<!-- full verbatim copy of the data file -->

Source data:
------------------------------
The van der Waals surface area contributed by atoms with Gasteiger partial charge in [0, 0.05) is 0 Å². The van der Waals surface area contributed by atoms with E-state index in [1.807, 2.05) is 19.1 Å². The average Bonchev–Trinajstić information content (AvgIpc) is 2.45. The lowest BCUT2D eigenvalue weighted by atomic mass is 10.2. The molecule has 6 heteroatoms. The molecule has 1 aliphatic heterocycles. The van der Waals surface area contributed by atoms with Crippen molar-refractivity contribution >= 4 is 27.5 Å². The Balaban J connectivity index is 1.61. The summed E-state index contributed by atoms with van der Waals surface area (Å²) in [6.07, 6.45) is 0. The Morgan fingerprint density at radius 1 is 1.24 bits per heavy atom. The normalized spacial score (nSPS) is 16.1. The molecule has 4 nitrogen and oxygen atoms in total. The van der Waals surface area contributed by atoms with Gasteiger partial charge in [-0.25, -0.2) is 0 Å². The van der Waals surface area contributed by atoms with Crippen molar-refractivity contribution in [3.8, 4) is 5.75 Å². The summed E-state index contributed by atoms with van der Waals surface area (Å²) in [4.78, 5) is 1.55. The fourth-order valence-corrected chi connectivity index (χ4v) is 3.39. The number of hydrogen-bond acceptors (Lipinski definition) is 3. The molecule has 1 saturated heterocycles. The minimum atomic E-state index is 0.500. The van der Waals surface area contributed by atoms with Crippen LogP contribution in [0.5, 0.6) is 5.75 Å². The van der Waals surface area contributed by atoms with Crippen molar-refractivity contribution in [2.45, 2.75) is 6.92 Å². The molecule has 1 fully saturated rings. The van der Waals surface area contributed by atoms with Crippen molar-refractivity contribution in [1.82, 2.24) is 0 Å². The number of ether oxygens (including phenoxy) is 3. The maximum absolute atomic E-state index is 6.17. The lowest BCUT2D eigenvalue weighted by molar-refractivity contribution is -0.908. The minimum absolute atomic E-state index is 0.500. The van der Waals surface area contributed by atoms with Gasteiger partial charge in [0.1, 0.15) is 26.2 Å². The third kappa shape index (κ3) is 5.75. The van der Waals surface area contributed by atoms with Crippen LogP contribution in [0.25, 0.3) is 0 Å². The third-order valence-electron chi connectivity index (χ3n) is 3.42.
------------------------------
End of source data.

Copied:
The van der Waals surface area contributed by atoms with Gasteiger partial charge in [0, 0.05) is 0 Å². The van der Waals surface area contributed by atoms with E-state index in [1.807, 2.05) is 19.1 Å². The average Bonchev–Trinajstić information content (AvgIpc) is 2.45. The lowest BCUT2D eigenvalue weighted by atomic mass is 10.2. The molecule has 6 heteroatoms. The molecule has 1 aliphatic heterocycles. The van der Waals surface area contributed by atoms with Crippen molar-refractivity contribution >= 4 is 27.5 Å². The Balaban J connectivity index is 1.61. The summed E-state index contributed by atoms with van der Waals surface area (Å²) in [6.07, 6.45) is 0. The Morgan fingerprint density at radius 1 is 1.24 bits per heavy atom. The normalized spacial score (nSPS) is 16.1. The molecule has 4 nitrogen and oxygen atoms in total. The van der Waals surface area contributed by atoms with Gasteiger partial charge in [-0.25, -0.2) is 0 Å². The van der Waals surface area contributed by atoms with Crippen molar-refractivity contribution in [3.8, 4) is 5.75 Å². The summed E-state index contributed by atoms with van der Waals surface area (Å²) in [4.78, 5) is 1.55. The fourth-order valence-corrected chi connectivity index (χ4v) is 3.39. The number of hydrogen-bond acceptors (Lipinski definition) is 3. The molecule has 1 saturated heterocycles. The minimum atomic E-state index is 0.500. The van der Waals surface area contributed by atoms with Crippen LogP contribution in [0.5, 0.6) is 5.75 Å². The van der Waals surface area contributed by atoms with Crippen molar-refractivity contribution in [2.45, 2.75) is 6.92 Å². The molecule has 1 fully saturated rings. The van der Waals surface area contributed by atoms with Crippen molar-refractivity contribution in [1.82, 2.24) is 0 Å². The number of ether oxygens (including phenoxy) is 3. The maximum absolute atomic E-state index is 6.17. The lowest BCUT2D eigenvalue weighted by molar-refractivity contribution is -0.908. The minimum absolute atomic E-state index is 0.500. The van der Waals surface area contributed by atoms with Gasteiger partial charge in [0.1, 0.15) is 26.2 Å². The third kappa shape index (κ3) is 5.75. The van der Waals surface area contributed by atoms with Crippen LogP contribution in [0.25, 0.3) is 0 Å². The third-order valence-electron chi connectivity index (χ3n) is 3.42.